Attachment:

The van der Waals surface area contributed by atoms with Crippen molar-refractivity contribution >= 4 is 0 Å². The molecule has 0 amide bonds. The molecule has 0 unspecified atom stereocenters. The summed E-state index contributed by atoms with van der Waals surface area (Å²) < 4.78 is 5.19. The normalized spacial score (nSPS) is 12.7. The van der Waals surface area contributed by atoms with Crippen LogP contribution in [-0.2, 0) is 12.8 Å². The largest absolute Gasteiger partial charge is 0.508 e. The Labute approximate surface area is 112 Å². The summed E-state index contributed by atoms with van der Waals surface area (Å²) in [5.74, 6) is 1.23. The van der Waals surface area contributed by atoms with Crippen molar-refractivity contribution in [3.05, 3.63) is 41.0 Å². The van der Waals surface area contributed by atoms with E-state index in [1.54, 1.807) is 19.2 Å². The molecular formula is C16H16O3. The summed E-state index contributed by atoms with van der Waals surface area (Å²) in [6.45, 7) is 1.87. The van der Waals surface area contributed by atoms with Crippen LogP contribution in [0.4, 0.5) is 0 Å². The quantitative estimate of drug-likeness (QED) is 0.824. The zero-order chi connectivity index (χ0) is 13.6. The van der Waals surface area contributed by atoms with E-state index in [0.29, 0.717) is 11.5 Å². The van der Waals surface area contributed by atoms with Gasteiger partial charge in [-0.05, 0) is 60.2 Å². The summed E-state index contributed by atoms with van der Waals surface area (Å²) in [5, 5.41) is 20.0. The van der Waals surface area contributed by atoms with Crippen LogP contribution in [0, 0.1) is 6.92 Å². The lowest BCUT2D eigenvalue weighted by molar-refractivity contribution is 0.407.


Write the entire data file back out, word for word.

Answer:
The van der Waals surface area contributed by atoms with Crippen molar-refractivity contribution >= 4 is 0 Å². The molecule has 0 amide bonds. The molecule has 0 unspecified atom stereocenters. The summed E-state index contributed by atoms with van der Waals surface area (Å²) < 4.78 is 5.19. The normalized spacial score (nSPS) is 12.7. The van der Waals surface area contributed by atoms with Crippen LogP contribution in [-0.2, 0) is 12.8 Å². The largest absolute Gasteiger partial charge is 0.508 e. The Labute approximate surface area is 112 Å². The summed E-state index contributed by atoms with van der Waals surface area (Å²) in [5.74, 6) is 1.23. The van der Waals surface area contributed by atoms with Crippen molar-refractivity contribution in [3.05, 3.63) is 41.0 Å². The van der Waals surface area contributed by atoms with E-state index in [1.54, 1.807) is 19.2 Å². The molecular formula is C16H16O3. The summed E-state index contributed by atoms with van der Waals surface area (Å²) in [6.45, 7) is 1.87. The van der Waals surface area contributed by atoms with Crippen LogP contribution in [0.4, 0.5) is 0 Å². The quantitative estimate of drug-likeness (QED) is 0.824. The zero-order chi connectivity index (χ0) is 13.6. The van der Waals surface area contributed by atoms with E-state index in [0.29, 0.717) is 11.5 Å². The van der Waals surface area contributed by atoms with Gasteiger partial charge in [-0.05, 0) is 60.2 Å². The summed E-state index contributed by atoms with van der Waals surface area (Å²) in [5, 5.41) is 20.0. The van der Waals surface area contributed by atoms with Crippen LogP contribution in [0, 0.1) is 6.92 Å². The lowest BCUT2D eigenvalue weighted by molar-refractivity contribution is 0.407.